Weekly teleconference 2008-03-04, part 1

An interview with: JUAN PABLO MONTOYA SAM HORNISH, JR. J.J. YELEY THE MODERATOR: We will start off with our first guest, Juan Pablo Montoya. Juan, if you could just give you a brief update on how your morning went so far. JUAN PABLO ...

An interview with:


JUAN PABLO MONTOYA
SAM HORNISH, JR.
J.J. YELEY

THE MODERATOR: We will start off with our first guest, Juan Pablo Montoya.

Juan, if you could just give you a brief update on how your morning went so far.

JUAN PABLO MONTOYA: I think pretty good. We run probably 20, 25 laps straight, couple different things in the car, trying to understand where we need to go with the car and make some changes.

But generally it's been a pretty good morning. We ran pretty good in the morning. Right now the track is a little slicker than when we started, so just trying to catch up a little bit.

THE MODERATOR: We'll open it up to questions.

Q: How do you like the track out here in Phoenix, racing out here?

JUAN PABLO MONTOYA: It's pretty challenging because it's one of the few tracks that actually both corners are completely different. To actually make the car work is one of the hardest tracks. Most of the ovals, both ends are pretty similar. Where here, there's nothing common with one corner and the other. Turn one and two is pretty banked and tight where three and four is flatter and wider.

It makes us work really hard to make sure we can get a decent car on both ends.

Q: Talk about the 24 hours turning around from Vegas to here. Good run in Vegas.

JUAN PABLO MONTOYA: Yeah, it was weird because we tested there and we were so strong in the test. It was actually very disappointing from the beginning of the test. We crashed the car on Friday, not even up to speed. We run half decent on Saturday. And on Sunday we actually started really bad. We went a lap down really fast. We were always in the back of the line. We actually came into the pits, we were making camber changes, you know, big changes where you normally wouldn't do that in the race.

I told them, If we want to get any better, we're going to go there. And we did. It was a little late, but we actually managed to get back into the lead lap and pass a couple of guys. So from what looked to be a 35th-place car, we brought it all the way to a top 20, so it was pretty good.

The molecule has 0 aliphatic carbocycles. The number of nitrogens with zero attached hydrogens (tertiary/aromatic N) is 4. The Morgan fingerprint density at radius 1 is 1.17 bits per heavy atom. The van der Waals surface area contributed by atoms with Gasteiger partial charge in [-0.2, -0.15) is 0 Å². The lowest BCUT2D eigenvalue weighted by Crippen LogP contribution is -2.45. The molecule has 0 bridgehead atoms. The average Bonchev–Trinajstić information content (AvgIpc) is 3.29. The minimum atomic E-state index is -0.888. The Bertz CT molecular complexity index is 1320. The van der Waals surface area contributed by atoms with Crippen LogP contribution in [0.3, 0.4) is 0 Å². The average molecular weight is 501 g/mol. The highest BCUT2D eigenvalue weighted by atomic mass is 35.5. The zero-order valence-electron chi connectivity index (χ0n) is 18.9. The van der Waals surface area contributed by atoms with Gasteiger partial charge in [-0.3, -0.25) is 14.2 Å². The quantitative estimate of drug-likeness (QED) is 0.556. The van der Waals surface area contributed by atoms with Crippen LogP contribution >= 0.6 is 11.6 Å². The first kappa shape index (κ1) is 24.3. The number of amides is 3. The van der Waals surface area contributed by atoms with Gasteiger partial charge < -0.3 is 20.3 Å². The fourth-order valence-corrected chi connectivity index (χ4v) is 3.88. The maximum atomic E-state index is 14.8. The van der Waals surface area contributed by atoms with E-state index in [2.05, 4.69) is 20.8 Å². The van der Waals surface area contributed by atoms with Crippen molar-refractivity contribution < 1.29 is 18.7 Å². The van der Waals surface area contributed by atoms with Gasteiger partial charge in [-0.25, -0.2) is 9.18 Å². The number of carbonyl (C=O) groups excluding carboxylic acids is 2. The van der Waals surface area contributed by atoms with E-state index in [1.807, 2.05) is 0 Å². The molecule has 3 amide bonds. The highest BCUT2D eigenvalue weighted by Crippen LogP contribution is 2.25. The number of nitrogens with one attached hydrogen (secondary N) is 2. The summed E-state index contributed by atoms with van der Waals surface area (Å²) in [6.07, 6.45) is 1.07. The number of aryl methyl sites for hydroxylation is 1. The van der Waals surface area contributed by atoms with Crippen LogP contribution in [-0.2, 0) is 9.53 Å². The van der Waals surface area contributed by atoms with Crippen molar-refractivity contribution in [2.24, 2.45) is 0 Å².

Q: Hard turning it back around from Vegas to here, short period.

JUAN PABLO MONTOYA: Not really. I think it's harder on the guys. They work all weekend so hard. For us, yes, we raced yesterday, it was a little hard. But you just get here, you just drive the race car, so it's not so bad.

Q: Looking back at Las Vegas, you along with a bunch of other cars had problems finding the wall. Was that a setup issue or was that the Goodyear tires or a combination of both?

JUAN PABLO MONTOYA: Normally there's a lot of grip out there. Race day was a little better. But the first two days, especially when it was hotter, there's just no grip. You know, when you have no grip, you start having a lot of issues.

Our car worked really well when he had had a lot of grip. When we had little grip, we would really struggle. It was a combination of everything, you know. The tire seemed to be very edgy. But, you know, we didn't really have any tire issues, to tell you the truth, in our cars. It was just more lack of grip. And it was a real handful.

Q: Are you finding the same thing at Phoenix?

JUAN PABLO MONTOYA: Here is pretty good. Here it's about normal. We ran pretty good this morning. As it gets hotter, always gets slicker. But that's pretty normal.

I think what's good about where we're testing now, the weather is a little bit more similar than when we run normally. I think that's going to help it.

Q: When the race starts here, it's daylight. It ends at night. Is there a big transition from day to night here?

JUAN PABLO MONTOYA: It starts at 5:00. Yes, it does change a little bit, but it's not as bad as you'd think. Like right now, whatever we practice right now is not really going to simulate the race. We're trying a lot of basic things right now. We're going to wait till the evening to really try a lot of things specific for the racetrack.

Q: How big a factor do you think age plays in a driver being able to race in the Sprint Cup? Do you think an 18-year-old is too young to be driving in the series?

JUAN PABLO MONTOYA: It's hard to say. I think racing, the age is not such a big deal as the amount of experience the guy has. You know, if the guy is 18 and run two years in Busch and a year in the Truck or something or whatever, you think he's got enough experience. I don't know.

I think whatever it is, it's on the NASCAR judgment to make that decision. You know, you never really see any of the series race such young drivers on the top of the series. You know, I think like when I won the IndyCar championship, the CART championship in 1999, I think I was the youngest guy there and I was like 24 years old. I think it's a big difference.

Q: Do you think maturity plays a factor at all in decision making on the track?

JUAN PABLO MONTOYA: Yeah, I think, you know, you just -- with time and more things you become a wiser driver. You understand what's some risks worth taking and what's not. I think when you're younger, you go for anything.